flow, Y, shows total income paid by firms to households.
Gross Domestic Product
Households buy consumer goods and services. The red
flow, C, shows consumption expenditures.
Gross Domestic Product
Households save, S, and pay taxes, T. Firms borrow some
of what households save to finance their investment.
Gross Domestic Product
Firms buy capital goods from other firms. The red flow I
represents this investment expenditure by firms.
Gross Domestic Product
Governments buy goods and services, G, and borrow or
repay debt if spending exceeds or is less than taxes.
Gross Domestic Product
The rest of the world buys goods and services from us, X,
and sells us goods and services, M—net exports are X - M
Gross Domestic Product
And the rest of the world borrows from us or lends to us
depending on whether net exports are positive or negative.
Gross Domestic Product
The blue and red flows are the circular flow of income and
expenditure.
Gross Domestic Product
The sum of the red flows equals the blue flow.
Gross Domestic Product
That is: Y = C + I + G + X - M
Gross Domestic Product
The circular flow demonstrates how GDP can be
measured in two ways.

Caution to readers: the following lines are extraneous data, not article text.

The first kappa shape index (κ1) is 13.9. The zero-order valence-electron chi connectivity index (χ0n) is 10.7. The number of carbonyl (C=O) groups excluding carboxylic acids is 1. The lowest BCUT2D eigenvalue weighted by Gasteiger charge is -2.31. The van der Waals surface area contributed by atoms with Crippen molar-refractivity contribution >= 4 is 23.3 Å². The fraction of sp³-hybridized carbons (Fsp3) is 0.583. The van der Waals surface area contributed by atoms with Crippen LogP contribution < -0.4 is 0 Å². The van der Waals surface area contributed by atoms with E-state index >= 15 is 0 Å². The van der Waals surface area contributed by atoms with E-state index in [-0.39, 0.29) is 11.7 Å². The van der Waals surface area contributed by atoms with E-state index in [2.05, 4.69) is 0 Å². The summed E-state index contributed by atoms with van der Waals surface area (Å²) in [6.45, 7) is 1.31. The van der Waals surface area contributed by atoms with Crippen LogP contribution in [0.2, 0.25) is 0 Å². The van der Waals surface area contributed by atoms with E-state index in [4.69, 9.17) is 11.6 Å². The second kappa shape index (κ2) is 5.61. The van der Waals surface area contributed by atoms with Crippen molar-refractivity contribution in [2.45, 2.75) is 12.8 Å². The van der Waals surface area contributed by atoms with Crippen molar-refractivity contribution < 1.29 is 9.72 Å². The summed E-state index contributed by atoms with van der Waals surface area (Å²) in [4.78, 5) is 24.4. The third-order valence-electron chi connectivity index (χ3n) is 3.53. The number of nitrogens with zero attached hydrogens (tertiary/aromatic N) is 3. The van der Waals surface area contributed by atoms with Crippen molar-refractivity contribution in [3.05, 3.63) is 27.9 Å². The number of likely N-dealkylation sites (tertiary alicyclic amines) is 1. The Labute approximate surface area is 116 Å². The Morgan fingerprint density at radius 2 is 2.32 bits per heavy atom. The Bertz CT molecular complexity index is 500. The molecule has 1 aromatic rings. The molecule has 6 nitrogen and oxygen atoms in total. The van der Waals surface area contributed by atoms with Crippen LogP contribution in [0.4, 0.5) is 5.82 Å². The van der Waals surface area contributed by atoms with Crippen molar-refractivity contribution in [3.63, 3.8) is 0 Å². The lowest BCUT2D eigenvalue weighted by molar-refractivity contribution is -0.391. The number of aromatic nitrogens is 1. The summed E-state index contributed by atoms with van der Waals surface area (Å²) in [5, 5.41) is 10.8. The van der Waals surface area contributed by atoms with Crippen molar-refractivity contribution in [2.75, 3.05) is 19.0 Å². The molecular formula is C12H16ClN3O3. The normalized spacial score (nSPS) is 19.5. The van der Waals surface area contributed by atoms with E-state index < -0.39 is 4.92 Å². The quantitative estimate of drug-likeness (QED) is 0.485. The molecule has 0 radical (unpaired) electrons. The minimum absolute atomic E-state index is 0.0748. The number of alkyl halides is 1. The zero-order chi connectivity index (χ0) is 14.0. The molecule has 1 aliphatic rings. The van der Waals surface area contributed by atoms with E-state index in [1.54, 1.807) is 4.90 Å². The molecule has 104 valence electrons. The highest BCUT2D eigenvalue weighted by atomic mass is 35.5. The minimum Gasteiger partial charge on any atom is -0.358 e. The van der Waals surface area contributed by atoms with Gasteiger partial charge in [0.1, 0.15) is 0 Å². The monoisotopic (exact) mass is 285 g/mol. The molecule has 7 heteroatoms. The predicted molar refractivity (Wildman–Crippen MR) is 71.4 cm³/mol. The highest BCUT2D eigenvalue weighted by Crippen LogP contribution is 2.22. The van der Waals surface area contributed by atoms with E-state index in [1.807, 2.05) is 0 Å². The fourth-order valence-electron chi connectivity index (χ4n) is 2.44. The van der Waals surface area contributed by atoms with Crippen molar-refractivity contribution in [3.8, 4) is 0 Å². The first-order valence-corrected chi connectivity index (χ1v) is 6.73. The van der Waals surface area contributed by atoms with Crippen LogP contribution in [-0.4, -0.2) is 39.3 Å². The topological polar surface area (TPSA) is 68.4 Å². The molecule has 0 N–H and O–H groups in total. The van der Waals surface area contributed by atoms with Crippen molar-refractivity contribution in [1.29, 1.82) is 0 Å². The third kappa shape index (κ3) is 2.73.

Aggregate expenditure
Total expenditure on final goods and services equals the
value of output of final goods and services, which is GDP.
Total expenditure = C + I + G + (X – M).
Gross Domestic Product
Aggregate income
Aggregate income earned from production of final goods,
Y, equals the total paid out for the use of resources:
wages, interest, rent, and profit.
Firms are thought of as paying out all their receipts from
the sale of final goods, so income equals expenditure,
Y = C + I + G + (X – M).
[In reality, firms often retain some profits in the business,
but that ‘retained profit’ belongs to the firms’ owners, so we
pretend it is income they have received]
Gross Domestic Product
Financial Flows
Financial markets finance deficits and investment.
Household saving, S, is income minus net taxes and
consumption expenditure, and flows to the financial
markets;
Y = C + S + T,
income equals the uses of income.
Gross Domestic Product
If government purchases exceed net taxes, the deficit
(G – T) is borrowed from the financial markets (if T
exceeds G, the government surplus flows to the markets).
If imports exceed exports, the deficit with the rest of the
world (M – X) is borrowing from the rest of the world.
Gross Domestic Product
How Investment Is Financed
Investment is financed from three sources:
 Private saving, S
 Government budget surplus, (T – G)
 Borrowing from the rest of the world (M – X)
Gross Domestic Product
We can see these three sources of investment finance by
using the fact that aggregate expenditure equals
aggregate income.
Start with
Y = C + S + T = C + I + G + (X – M)
Then rearrange to obtain
I = S + (T – G) + (M – X)
Private saving S plus government saving (T – G) is called
national saving.
Measuring GDP
There are two standard approaches to measure GDP:
 The expenditure approach; this measures total